"It is well known that the hulls of vessels almost invariably become bowed" after a period of use, James Rees wrote in his patent application. "Particularly is this the case with vessels having shallow hulls and great proportionate breadth of beam, such as are employed upon the Mississippi river and its tributaries. Hence, any mechanism secured to the hull of such vessel, and dependent upon nice adjustment for its operation, is liable to be displaced and rendered useless, or endanger the safety of the vessel." To "obviate these defects and overcome these difficulties," Rees developed his series of shafts and gears, which he felt would not be thrown out of position by a sagging hull.
James Rees's patent application matches this model in most respects. His documentation shows one additional geared shaft and a steam engine, both omitted from the model; otherwise, the essential details are the same. The model demonstrates an arrangement for transferring power from a steam engine to a capstan in order to raise anchors, hoist cargo, or tow the vessel. The piston of an engine engages the gearing via a cranked shaft, transmitting power to the capstan through the turning gears. To double the tractive power, the pin in the top of the capstan can be removed, disengaging the capstan from the motion of the center shaft. The (now-missing) pinion would be put in place on deck, and the motion of the third shaft would drive the capstan.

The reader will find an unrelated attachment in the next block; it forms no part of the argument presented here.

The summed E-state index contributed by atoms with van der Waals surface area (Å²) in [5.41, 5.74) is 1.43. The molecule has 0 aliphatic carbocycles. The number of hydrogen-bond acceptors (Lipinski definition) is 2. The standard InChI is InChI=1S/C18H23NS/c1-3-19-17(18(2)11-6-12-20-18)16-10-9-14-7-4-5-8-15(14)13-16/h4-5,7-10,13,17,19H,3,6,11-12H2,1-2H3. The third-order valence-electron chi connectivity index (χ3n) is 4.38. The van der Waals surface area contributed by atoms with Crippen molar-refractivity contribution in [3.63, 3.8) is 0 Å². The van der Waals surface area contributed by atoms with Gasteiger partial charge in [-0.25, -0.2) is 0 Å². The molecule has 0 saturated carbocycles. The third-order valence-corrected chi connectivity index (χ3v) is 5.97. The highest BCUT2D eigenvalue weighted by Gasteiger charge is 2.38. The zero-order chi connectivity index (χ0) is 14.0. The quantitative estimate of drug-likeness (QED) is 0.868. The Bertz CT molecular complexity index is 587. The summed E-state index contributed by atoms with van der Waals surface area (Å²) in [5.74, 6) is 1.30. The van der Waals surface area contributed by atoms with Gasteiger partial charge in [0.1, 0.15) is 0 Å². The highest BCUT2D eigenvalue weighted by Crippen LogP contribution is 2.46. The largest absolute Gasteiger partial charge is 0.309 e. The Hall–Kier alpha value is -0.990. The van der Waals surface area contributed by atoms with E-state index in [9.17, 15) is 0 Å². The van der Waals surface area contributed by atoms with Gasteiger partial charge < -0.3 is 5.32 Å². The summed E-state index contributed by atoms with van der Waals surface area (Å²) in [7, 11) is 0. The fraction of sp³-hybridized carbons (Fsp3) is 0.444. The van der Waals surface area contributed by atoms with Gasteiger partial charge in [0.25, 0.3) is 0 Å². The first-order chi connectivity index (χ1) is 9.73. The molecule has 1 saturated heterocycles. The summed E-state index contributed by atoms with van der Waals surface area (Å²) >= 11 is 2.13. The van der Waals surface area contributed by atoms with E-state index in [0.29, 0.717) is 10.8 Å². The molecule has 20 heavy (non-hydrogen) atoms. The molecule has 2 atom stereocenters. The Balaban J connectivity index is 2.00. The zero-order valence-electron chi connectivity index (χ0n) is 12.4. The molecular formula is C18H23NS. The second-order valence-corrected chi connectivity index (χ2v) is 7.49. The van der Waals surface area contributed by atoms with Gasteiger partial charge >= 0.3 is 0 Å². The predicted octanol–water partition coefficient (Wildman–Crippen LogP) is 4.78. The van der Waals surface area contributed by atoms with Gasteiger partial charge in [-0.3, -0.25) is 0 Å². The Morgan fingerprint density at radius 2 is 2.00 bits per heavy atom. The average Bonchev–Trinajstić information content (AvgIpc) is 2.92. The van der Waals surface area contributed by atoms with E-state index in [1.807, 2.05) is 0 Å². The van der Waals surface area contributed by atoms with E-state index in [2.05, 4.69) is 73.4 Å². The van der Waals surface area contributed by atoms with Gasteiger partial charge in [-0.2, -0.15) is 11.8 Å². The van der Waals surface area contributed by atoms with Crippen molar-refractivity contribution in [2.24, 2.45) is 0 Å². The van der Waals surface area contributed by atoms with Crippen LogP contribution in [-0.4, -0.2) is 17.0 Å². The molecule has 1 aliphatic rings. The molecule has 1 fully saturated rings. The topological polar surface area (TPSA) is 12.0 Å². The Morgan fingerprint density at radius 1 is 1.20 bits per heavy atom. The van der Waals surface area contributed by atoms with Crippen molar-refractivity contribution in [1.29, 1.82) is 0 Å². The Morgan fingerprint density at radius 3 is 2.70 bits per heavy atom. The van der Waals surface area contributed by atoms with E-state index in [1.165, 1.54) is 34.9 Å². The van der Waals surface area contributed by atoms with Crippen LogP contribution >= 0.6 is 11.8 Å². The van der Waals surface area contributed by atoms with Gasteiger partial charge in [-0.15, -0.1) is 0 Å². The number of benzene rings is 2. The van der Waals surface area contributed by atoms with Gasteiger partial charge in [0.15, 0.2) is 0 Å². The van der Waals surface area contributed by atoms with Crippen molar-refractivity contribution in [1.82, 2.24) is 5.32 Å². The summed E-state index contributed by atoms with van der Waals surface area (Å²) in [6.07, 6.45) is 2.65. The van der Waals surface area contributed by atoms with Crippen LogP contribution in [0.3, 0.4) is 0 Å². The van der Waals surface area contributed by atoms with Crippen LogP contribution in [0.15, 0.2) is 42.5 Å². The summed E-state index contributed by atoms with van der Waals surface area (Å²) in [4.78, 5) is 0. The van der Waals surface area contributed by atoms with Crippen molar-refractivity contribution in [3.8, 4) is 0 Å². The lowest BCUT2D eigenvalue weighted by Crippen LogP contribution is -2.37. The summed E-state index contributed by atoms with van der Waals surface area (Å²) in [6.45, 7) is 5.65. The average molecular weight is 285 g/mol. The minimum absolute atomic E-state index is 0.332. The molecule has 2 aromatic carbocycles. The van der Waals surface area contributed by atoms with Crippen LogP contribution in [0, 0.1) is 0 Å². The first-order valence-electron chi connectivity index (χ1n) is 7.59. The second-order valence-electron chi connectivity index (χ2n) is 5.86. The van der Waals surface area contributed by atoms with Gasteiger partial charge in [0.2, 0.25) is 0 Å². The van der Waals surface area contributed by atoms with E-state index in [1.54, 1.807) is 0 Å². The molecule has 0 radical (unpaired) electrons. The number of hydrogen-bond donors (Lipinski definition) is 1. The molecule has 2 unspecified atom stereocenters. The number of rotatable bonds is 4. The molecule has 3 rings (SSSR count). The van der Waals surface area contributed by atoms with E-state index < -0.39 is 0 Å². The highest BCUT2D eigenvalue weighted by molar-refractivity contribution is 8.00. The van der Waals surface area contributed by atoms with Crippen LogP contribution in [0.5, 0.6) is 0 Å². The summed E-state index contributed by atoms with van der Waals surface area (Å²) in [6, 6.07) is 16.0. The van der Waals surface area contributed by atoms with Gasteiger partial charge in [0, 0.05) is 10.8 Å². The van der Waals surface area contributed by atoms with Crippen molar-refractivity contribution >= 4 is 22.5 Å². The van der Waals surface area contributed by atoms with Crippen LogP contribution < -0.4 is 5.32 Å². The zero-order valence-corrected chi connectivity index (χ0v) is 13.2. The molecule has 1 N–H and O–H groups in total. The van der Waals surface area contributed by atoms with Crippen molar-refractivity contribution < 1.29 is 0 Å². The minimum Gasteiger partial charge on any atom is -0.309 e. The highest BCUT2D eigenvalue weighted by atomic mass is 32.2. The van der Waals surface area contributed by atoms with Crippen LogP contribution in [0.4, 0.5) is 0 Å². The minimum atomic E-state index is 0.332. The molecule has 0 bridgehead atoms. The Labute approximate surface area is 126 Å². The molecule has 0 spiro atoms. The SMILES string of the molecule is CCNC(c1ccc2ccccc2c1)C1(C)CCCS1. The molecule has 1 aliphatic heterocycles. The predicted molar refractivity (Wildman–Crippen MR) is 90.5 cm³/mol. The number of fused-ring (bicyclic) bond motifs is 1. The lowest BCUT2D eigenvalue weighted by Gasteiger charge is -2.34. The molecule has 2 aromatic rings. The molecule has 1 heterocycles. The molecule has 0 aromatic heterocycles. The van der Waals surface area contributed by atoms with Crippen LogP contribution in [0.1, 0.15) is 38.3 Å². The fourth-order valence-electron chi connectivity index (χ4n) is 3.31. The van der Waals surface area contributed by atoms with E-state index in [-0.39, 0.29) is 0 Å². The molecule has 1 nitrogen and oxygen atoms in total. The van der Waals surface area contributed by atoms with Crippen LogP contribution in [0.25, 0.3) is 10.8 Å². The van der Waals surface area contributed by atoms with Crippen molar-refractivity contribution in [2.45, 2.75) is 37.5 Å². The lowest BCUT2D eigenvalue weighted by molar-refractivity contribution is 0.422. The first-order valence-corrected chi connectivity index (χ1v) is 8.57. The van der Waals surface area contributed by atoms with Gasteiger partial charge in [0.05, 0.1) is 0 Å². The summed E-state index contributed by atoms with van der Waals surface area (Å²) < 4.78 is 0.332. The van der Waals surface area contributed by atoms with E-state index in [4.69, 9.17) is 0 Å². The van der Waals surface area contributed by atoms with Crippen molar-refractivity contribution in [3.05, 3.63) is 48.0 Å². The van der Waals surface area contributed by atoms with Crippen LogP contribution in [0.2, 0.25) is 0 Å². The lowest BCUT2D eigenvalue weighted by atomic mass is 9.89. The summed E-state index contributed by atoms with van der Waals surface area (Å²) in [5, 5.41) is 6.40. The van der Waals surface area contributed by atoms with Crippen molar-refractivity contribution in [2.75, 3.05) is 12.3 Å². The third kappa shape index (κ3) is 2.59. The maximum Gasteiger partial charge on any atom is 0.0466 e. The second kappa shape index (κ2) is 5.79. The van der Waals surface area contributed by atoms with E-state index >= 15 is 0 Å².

The Welsh-born Pittsburgh steam-engine builder James Rees (1821-89) probably invented this capstan, although his eponymous eldest son could also be the inventor. James Rees was an active owner and builder of river steamers, and his firm supplied engines for many vessels on the Mississippi, Ohio, and Missouri river systems. He and his wife, also a Welsh immigrant, had five sons and five daughters. He is credited with helping to popularize the use of stern wheels on the western rivers.
James Rees, Capstan, U.S. patent no. 150,790, May 12, 1874.
1880 United States Census, NARA film no. T9-1094, 434D.
Dictionary of American Biography (New York, 1930), vol. XV, 464-65.
The Directory of Pittsburgh and Allegheny for 1875-76.
Frederick Way, Jr., Way's Packet Directory 1848-1983 (Athens, Oh., 1983), 539 et al.